communication

Tim Berners-Lee and the World Wide Web

Tim Berners-Lee and the World Wide Web

Tim Berners-Lee should know what he is talking about, when he says ‘Celebrity damages private life’. The person who is considered to be the inventor of the World Wide Web was on June 8, 1955. “I just had to take the hypertext idea and connect it to the TCP and DNS ideas and — ta-da!— the World Wide Web.” Tim Berners-Lee, Answers for Young People Joining Hypertext and the Internet Everything started with…
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Dit dit dit da dit – The first Morse Telegram

Dit dit dit da dit – The first Morse Telegram

On May 24th 1844 the first Morse telegram went over the line. Samuel Morse and his colleague Alfred Vail knew that the very first phrase to be sent with the new telecommunication medium was to be remembered. So what should they transmit? Morse came up with a quote from the bible, certainly well chosen for an historic occasion like this: “What God had wrought” sent by Morse in Washington to Alfred Vail at…
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The Publication of the First RFC

The Publication of the First RFC

On April 7, 1969, Steve Crocker of University of California, Los Angeles (UCLA), published the first Request for Comment – RFC 1 – entitled “Host Software”. This might be considered as the beginning of the internet, because Request for Comments (RFC) are memoranda describing methods, behaviors, research, or innovations applicable to the working of the Internet and Internet-connected systems. Originally, Steve Crocker’s RFCs were intended to help record unofficial notes on the…
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Charles Wheatstone – From the Concertina to the Telegraph

Charles Wheatstone – From the Concertina to the Telegraph

On February 6, 1802, Charles Wheatstone, English scientist and inventor of many scientific breakthroughs of the Victorian era was born. He is well known for his research in acoustics, electricity, and telegraphy. Family Background and Early Youth Well, if you don’t happen to be an engineer or a physicist, then you have probably never heard of Charles Wheatstone. But we will show you that he was really some remarkable fellow. Charles Wheatstone was born…
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Johannes Gutenberg – Man of the Milennium

Johannes Gutenberg – Man of the Milennium

On February 3, 1468, German blacksmith, goldsmith, printer, and publisher Johannes Gensfleisch zur Laden zum Gutenberg – or simply Johannes Gutenberg – passed away. His invention of mechanical movable type printing started the Printing Revolution and is widely regarded as the single most important event of the modern period. The Art or Printing The art of printing presumably laid its foundation in Asia around the 6th century, when Buddhistic priests in China built printing block…
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The Macintosh 128K making history with George Orwell

The Macintosh 128K making history with George Orwell

On January 24, 1984, Steve Jobs presented the the very first Macintosh computer, which became the first commercially successful personal computer with a mouse as standard input device and a userfriendly graphical user interface to the public. Apple Milestones Although the 128K was not Apple Inc’s first computer on the market, it depicted a milestone. The Apple I was released in 1976, it was sold as a motherboard and would not fulfill today’s requirements for the…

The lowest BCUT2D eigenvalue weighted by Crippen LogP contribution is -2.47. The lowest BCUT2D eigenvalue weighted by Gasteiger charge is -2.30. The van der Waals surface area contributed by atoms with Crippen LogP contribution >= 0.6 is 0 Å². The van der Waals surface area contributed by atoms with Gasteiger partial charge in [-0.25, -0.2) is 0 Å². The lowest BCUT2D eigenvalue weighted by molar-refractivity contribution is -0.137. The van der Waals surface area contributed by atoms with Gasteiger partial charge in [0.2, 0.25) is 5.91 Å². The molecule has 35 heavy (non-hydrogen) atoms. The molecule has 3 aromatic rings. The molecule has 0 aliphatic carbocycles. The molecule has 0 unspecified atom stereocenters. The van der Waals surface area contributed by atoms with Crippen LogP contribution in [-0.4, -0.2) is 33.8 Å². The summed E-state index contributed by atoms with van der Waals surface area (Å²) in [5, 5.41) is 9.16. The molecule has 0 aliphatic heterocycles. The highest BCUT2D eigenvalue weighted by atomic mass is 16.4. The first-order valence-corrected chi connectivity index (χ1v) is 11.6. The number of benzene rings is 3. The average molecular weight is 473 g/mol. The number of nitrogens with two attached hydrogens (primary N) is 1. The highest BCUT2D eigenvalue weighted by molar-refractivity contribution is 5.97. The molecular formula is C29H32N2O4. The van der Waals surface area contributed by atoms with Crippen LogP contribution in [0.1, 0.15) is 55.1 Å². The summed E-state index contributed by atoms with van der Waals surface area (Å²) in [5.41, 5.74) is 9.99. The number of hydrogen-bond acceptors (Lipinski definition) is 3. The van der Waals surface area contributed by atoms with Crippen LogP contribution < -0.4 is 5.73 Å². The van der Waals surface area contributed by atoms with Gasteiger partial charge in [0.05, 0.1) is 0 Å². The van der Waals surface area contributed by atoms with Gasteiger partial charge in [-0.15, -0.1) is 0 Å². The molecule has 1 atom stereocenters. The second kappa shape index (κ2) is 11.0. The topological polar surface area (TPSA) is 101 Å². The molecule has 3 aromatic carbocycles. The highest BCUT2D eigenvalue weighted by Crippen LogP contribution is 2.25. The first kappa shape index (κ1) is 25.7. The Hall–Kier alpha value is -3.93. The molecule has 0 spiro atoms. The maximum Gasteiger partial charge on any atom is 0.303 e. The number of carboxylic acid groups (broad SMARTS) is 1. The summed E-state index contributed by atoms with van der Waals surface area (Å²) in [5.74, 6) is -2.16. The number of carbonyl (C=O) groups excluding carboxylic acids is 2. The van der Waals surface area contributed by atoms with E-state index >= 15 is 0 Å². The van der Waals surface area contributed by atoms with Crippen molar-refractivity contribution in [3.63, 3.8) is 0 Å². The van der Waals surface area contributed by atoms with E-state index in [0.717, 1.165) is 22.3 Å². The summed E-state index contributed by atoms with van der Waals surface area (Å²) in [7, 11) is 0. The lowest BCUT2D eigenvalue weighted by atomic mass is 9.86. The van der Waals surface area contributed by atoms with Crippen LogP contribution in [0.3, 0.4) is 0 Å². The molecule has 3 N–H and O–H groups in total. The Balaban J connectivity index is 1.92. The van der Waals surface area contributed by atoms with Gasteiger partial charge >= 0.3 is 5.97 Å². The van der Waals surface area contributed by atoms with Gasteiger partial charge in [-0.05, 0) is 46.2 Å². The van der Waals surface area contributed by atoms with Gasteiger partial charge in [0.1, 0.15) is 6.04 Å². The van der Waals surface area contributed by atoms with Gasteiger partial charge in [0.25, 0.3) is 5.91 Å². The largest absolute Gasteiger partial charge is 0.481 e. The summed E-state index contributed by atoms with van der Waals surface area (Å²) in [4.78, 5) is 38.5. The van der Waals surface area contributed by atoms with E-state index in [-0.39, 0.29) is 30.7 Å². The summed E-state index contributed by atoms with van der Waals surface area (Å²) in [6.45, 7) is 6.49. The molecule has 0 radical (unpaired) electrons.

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How the ARPANET became the Internet

How the ARPANET became the Internet

On January 1, 1983, the ARPANET as predecessor of today’s internet switched from NCP (Network Control Protocol) to the TCP/IP protocol, and the ARPANET then became one subnet of the early Internet. “There are some people who imagine that older adults don’t know how to use the internet. My immediate reaction is, “I’ve got news for you, we invented it.” — Vint Cerf, a “father of the internet,” quoted at age 73 in…
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Clarence Mackay connected the World

Clarence Mackay connected the World

On April 17, 1874, American financier Clarence Hungerford Mackay was born. Mackay was chairman of the board of the Postal Telegraph and Cable Corporation and president of the Mackay Radio and Telegraph Company. He supervised the completion of the first transpacific cable between the United States and the Far East in 1904. He laid a cable between New York and Cuba in 1907 and later established cable communication with southern Europe via the…
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Chester Carlson and Xerography

Chester Carlson and Xerography

On September 19, 1968, American physicist, inventor, and patent attorney Chester F. Carlson passed away. He is best known for having invented the process of electrophotography, which produced a dry copy rather than a wet copy, as was produced by the mimeograph process. Carlson’s process was subsequently renamed xerography, a term that literally means “dry writing.” Chester F. Carlson – Early Years Chester F. Carlson was the only child of Olof Adolph…
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Sir Rowland Hill and the Uniform Penny Post

Sir Rowland Hill and the Uniform Penny Post

On August 27, 1879, English teacher, inventor and social reformer Sir Rowland Hill passed away. Hill campaigned for a comprehensive reform of the postal system, based on the concept of Uniform Penny Post and his solution of prepayment, facilitating the safe, speedy and cheap transfer of letters. Hill later served as a government postal official, and he is usually credited with originating the basic concepts of the modern postal service, including the invention…
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